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Book Review: Lawn Gone! Low-Maintenance, Sustainable, Attractive Alternatives for Your Yard

First posted on Feb 27, 2014

Book Review: Lawn Gone! Low-Maintenance, Sustainable, Attractive Alternatives for Your Yard

Lawn Gone! Low-Maintenance, Sustainable, Attractive Alternatives for Your Yard
by Pam Penick
Ten Speed Press: 2013
ISBN 978-1-60774-314-9
eISBN 978-1-60774-315-6
Paperback: U.S. $19.99
eBook: U.S. $12.99



Potential Readers

  • Anyone who wants a beautiful landscape despite low-water conditions
  • Water conservationists interested in xeriscape
  • Gardeners who live where conditions swing from hot and droughty to freezing and flooded
  • Corporate and municipal landscape architects
  • Homeowners who are tired of mowing lawns

Pam Penick was a frustrated gardener. None of the garden publications she liked to read talked about plant choices for the hot, droughty conditions -- briefly interrupted by annual monsoons and freezing rains -- that were common to her Central Texas home.

So Penick began to change the landscape of garden writing by blogging about xeriscape, the art of planting attractive waterwise gardens. Along the way, she became a professional landscaper and garden writer specializing in ways to minimize water-thirsty lawn while maximizing green and colorful yards. Lawn Gone is the result.

Lawn Gone redefines the traditional grassy suburban yard through replacement of all or parts of lawn with perennial groundcovers and small shrubs -- such as Autumn Sages (Salvia greggii spp.) and Anise Scented Sages (Salvia guaranitica) -- as well as ornamental grasses, sedges and hardscape, including water features.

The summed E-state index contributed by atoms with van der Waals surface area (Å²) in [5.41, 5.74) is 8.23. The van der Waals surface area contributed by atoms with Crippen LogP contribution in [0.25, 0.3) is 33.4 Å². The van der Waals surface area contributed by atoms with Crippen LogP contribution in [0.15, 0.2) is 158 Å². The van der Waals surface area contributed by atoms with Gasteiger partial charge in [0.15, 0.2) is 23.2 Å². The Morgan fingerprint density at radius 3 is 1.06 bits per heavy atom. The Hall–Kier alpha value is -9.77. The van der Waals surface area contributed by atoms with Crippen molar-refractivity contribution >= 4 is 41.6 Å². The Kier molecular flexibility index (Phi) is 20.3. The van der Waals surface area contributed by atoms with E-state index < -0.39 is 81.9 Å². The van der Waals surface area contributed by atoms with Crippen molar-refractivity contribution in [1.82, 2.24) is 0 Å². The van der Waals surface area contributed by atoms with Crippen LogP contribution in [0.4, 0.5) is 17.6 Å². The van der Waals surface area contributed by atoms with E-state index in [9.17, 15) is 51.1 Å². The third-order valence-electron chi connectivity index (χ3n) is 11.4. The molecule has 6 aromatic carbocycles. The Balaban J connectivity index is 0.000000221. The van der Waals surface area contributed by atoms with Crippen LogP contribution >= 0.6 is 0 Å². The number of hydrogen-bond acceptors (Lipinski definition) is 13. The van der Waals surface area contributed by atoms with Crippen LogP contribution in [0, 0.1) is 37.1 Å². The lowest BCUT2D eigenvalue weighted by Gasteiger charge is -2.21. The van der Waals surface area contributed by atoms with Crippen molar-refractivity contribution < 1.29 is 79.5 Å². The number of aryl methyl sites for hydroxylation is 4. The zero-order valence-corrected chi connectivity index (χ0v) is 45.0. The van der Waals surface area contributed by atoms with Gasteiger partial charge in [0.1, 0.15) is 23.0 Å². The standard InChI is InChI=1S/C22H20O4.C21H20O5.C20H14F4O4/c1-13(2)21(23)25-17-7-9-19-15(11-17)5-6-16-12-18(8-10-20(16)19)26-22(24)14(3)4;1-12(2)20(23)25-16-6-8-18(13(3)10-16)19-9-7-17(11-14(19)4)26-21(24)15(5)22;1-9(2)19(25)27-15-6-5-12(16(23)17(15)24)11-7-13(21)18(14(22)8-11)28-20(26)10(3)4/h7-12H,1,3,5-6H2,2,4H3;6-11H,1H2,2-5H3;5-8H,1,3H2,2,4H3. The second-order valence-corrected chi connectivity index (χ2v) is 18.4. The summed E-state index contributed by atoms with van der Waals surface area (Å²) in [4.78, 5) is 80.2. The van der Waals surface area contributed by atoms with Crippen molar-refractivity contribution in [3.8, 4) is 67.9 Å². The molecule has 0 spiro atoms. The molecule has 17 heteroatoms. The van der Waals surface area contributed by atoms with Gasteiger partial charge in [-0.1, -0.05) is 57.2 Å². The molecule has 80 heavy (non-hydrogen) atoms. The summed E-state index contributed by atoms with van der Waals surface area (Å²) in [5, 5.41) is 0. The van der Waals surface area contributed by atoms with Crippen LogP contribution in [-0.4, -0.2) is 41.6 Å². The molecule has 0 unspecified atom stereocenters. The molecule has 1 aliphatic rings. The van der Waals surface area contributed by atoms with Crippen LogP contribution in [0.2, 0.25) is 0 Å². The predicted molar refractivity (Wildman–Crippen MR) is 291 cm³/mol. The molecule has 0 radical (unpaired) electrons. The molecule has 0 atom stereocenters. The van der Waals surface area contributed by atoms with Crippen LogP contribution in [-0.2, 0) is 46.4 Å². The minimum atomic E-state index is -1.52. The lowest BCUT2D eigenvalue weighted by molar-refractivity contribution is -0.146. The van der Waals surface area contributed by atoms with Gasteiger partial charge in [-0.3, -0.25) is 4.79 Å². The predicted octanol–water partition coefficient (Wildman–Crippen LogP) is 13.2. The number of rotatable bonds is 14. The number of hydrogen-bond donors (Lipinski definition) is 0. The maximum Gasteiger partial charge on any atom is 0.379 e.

For those who have never landscaped with water features, one of the aha moments in Penick's book is that ponds and fountains consume less replacement water weekly than the amount of lawn they replace.

Additionally, water features require less maintenance than weekly mowing. Penick points out that they are also beneficial for small wildlife and humans alike. Adding a pump to a small pond creates the "music and dance of moving water," she writes.

Although Penick includes plant choices for all regions of the nation, gardeners in perennially dry regions may find her suggestions most useful. For example, anyone who lives where summer wildfires are a threat will appreciate the section on fire-resistant landscapes.

Other thoughtful chapters in Lawn Gone concern how to deal with local zoning codes, homeowner associations and "skeptical neighbors" regarding waterwise replacement of grassy expanses. Lawn lovers are more accepting of xeriscape and yards designed as wildlife habitat when good communication exists between neighbors.

We highly recommend Lawn Gone as a good read and a book full of ideas for conserving water, limiting time mowing grass, maximizing color in the garden, and creating attractive hardscape.

If you have questions about additional sages to add to your landscape when cutting back on turf, please call or write to us at Flowers by the Sea. We love to share landscaping ideas.

Edited Jul 18, 2018 05:00 PM


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